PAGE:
Big Oil has a filthy legacy in the Niger Delta region of Nigeria. One prominent environmentalist said: “They are moving out and leaving all the mess behind.”
From the New York Times, July 26, 2021
GBARAMATU, Nigeria — When the tide rose under the rickety wooden house-on-stilts of Onitsha Joseph, a fisherwoman who lives above the twisting rivers of the Niger Delta in southern Nigeria, it brought a slick of crude oil.
Before long, she saw dead fish floating on oil inches thick, and fishing — her livelihood — became impossible. The fumes were so strong at one point that Ms. Joseph fainted. She was rushed to the hospital on a speedboat.
At first, she had no idea where it was coming from. Then, out with some other fisherwomen one day in February, she said they spotted something bubbling up to the river’s surface. Ms. Joseph steered her oil-blackened canoe closer.
Far below her snaked a pipe. The American oil giant Chevron laid that pipe 46 years before, according to many neighbors of Ms. Joseph who were there at the time, and now, they said, it was leaking.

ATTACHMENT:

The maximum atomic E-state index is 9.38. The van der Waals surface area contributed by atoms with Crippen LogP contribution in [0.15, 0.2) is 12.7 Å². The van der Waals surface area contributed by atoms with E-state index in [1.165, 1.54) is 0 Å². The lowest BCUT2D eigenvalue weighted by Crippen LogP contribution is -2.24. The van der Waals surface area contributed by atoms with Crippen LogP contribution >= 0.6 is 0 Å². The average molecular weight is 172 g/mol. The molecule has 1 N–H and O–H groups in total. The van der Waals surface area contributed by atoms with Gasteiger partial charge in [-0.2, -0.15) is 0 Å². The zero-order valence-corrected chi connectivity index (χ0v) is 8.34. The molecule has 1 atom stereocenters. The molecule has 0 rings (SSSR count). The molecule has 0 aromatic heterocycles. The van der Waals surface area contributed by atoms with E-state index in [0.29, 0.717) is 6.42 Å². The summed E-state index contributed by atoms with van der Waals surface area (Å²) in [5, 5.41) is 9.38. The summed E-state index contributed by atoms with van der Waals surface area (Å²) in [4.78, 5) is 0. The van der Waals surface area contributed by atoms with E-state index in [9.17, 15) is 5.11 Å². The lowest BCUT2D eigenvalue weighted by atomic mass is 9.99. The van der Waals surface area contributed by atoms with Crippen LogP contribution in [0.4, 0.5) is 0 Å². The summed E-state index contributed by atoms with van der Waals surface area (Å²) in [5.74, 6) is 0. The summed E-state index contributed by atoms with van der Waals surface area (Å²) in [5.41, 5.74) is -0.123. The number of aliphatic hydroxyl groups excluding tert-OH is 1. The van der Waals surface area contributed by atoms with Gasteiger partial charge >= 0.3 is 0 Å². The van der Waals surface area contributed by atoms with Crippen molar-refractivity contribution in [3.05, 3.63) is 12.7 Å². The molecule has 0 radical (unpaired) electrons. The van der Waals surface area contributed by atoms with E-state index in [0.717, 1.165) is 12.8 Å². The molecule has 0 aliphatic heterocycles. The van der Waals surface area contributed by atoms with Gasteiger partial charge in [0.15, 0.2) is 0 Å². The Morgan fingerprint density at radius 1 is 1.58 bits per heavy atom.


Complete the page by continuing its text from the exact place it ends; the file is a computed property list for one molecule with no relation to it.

So began a battle between Chevron and hundreds of fisherwomen in the Niger Delta. Chevron denies that oil was spilling from its pipes. But the women insisted that this was just another instance of oil companies refusing to take responsibility, and decided to take the fight to the oil company’s doors.
“You want to kill us with your oil,” Ms. Joseph said, growing emotional. “We’ll come to you so you can kill us yourselves. In person.”
Oil companies like Chevron, Shell and Eni have made billions in profits in the vast Niger Delta region in the last decades. But now some are pulling out — and they are leaving utter ruin in their wake, according to government monitors and environmental and human rights organizations. The delicate ecosystem of the Niger Delta, once teeming with plant and animal life, is today one of the most polluted places on the planet.